It is precisely this uneasiness with classification that allows for the diagnosis of a certain mutation. The mutation that seems to be taking hold of the idea of the work must not, however, be overestimated: it is part of an epistemological shift [glissement] rather than of a real break [coupure], a break of the kind which, as has often been remarked, supposedly occurred during the last century, with the appearance of Marxism and Freudianism. No new break seems to have occurred since, and it can be said that, in a way, we have been involved in repetition for the past hundred years. Today history, our history, allows only displacement, variation, going-beyond, and rejection. Just as Einsteinian science requires the inclusion of the relativity of reference points in the object studied, so the combined activity of Marxism, Freudianism, and structuralism requires, in the case of literature, the relativization of the scriptor's, the reader's, and the observer's (the critic's) relationships. In opposition to the notion of the work--a traditional notion that has long been and still is thought of in what might be called Newtonian fashion--there now arises a need for a new object, one obtained by the displacement or overturning of previous categories. This object is the Text. I realize that this word is fashionable and therefore suspect in certain quarters, but that is precisely why I would like to review the principal propositions at the intersection of which the Text is situated today. These propositions are to be understood as enunciations rather than arguments, as mere indica- tions, as it were, approaches that "agree" to remain metaphoric. Here, then, are those propositions: they deal with method, genre, the sign, the plural, filiation, reading (in an active sense), and pleasure.
(1) The Text must not be thought of as a defined object. It would be useless to attempt a material separation of works and texts. One must take particular care not to say that works are classical while texts are avant-garde. Distinguishing them is not a matter of establishing a crude list in the name of modernity and declaring certain literary productions to be "in" and others "out" on the basis of their chronological situation. A very ancient work can contain "some text," while many products of contemporary literature are not texts at all. The difference is as follows: the work is concrete, occupying a portion of book-space (in a library, for example); the Text, on the other hand, is a methodological field.
This opposition recalls the distinction proposed by Lacan between "reality" and the "real": the one is displayed, the other demonstrated. In the same way, the work can be seen in bookstores, in card catalogues, and on course lists, while the text reveals itself, articulates itself according to or against certain rules. While the work is held in the hand, the text is held in language: it exists only as discourse. The Text is not the decomposition of the work; rather it is the work that is the text's imaginary tail. In other words, the Text is experienced only in an activity, a production. It follows that the Text cannot stop, at the end of a library shelf, for example; the constitutive movement of the Text is a traversal [traversee]: it can cut across a work, several works.
(2) Similarly, the Text does not come to a stop with (good) literature; it cannot be apprehended as part of a hierarchy or even a simple division of genres. What constitutes the Text is, on the contrary (or precisely), its subversive force with regard to old classifications. How can one classify Georges Bataille? Is this writer a novelist, a poet, an essayist, an economist, a philosopher, a mystic? The answer is so uncertain that manuals of literature generally chose to forget about Bataille; yet Bataille wrote texts--even, perhaps, always one and the same text.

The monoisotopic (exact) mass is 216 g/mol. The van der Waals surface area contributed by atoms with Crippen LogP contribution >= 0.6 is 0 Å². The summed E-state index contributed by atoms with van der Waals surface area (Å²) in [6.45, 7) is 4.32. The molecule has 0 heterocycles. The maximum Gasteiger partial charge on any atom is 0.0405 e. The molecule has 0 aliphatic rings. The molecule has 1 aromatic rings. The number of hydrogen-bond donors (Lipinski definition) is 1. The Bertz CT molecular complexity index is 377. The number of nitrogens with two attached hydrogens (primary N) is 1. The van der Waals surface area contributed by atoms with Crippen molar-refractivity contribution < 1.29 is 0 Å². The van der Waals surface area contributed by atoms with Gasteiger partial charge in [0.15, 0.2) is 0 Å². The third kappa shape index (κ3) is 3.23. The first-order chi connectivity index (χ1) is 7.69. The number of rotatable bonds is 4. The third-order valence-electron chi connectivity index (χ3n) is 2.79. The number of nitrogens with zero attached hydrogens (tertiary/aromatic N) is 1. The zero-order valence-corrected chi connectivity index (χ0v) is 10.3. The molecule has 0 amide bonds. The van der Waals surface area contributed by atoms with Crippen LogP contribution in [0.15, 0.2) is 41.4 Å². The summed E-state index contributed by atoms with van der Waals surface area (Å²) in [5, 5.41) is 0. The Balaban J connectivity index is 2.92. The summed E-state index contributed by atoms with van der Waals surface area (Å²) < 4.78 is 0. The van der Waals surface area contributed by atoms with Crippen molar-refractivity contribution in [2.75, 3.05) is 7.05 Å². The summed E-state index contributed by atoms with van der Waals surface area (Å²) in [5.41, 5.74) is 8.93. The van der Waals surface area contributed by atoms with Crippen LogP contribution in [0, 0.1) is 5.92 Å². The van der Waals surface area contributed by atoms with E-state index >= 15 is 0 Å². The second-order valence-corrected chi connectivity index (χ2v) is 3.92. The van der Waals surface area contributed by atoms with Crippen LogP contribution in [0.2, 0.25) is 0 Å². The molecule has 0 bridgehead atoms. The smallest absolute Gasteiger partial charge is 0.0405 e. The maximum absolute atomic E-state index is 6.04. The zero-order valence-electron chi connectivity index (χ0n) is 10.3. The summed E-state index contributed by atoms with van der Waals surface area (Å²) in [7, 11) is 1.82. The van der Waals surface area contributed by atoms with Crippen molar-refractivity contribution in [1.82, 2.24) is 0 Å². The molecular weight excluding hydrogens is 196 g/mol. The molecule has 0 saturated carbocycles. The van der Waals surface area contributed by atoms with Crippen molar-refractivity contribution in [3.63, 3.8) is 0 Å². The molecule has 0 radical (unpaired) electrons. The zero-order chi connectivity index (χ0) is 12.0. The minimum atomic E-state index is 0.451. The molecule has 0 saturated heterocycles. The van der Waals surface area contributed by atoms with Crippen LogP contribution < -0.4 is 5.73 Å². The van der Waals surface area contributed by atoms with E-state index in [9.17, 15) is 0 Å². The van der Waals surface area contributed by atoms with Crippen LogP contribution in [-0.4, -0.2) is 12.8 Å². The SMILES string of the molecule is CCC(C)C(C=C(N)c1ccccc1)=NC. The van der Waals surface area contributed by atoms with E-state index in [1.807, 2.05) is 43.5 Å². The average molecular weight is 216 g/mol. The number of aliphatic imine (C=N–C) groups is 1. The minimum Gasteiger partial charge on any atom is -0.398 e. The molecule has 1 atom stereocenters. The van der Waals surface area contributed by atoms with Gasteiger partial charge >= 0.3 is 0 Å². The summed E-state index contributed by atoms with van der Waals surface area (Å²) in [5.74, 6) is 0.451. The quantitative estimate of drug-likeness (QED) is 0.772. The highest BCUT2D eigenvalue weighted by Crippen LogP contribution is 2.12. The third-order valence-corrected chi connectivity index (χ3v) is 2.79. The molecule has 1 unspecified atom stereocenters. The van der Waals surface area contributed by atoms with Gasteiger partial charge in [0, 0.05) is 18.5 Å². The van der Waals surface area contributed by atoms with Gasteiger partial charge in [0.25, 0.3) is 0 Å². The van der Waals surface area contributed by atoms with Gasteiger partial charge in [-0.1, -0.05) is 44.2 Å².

If the Text raises problems of classification, that is because it always implies an experience of limits. Thibaudet used to speak (but in a very restricted sense) about limit-works (such as Chateaubriand's Life of Rance, a work that today indeed seems to be a "text"): the Text is that which goes to the limit of the rules of enunciation (rationality, readability, and so on). The Text tries to situate itself exactly behind the limit of doxa (is not public opinion--constitutive of our democratic societies and powerfully aided by mass communication--defined by its limits, its energy of exclusion, its censorship?). One could literally say that the Text is always paradoxical.
(3) Whereas the Text is approached and experienced in relation to the sign, the work closes itself on a signified. Two modes of signification can be attributed to this signified: on the one hand, one can assume that it is obvious, in which case the work becomes the object of a "science of the letter" (philology); on the other hand, one can assume that the signified is secret and ultimate, in which case one must search for it, and the work then depends upon a hermeneutic, an interpretation (Marxist, psychoanalytic, thematic, for example). In brief, the work itself functions as a general sign and thus represents an institutional category of the civilization of the Sign. The Text, on the contrary, practices the infinite deferral of the signified [le recul infini du signifie]: the Text is dilatory; its field is that of the signifier. The signifier must not be conceived as "the first stage of meaning," its material vestibule, but rather, on the contrary, as its aftermath [apres-coup]. In the same way, the signifier's infinitude does not refer back to some idea of the ineffable (of an unnamable signified) but to the idea of play. The engendering of the perpetual signifier within the field of the text should not be identified with an organic process of maturation or a hermeneutic process of deepening, but rather with a serial movement of dislocations, overlappings, and variations. The logic that governs the Text is not comprehensive (seeking to define "what the work means") but metonymic; and the activity of associations, contiguities, and cross-references coincides with a liberation of symbolic energy. The work (in the best of cases) is moderately symbolic (its symbolism runs out, comes to a halt), but the Text is radically symbolic. A work whose integrally symbolic nature one conceives, perceives, and receives is a text.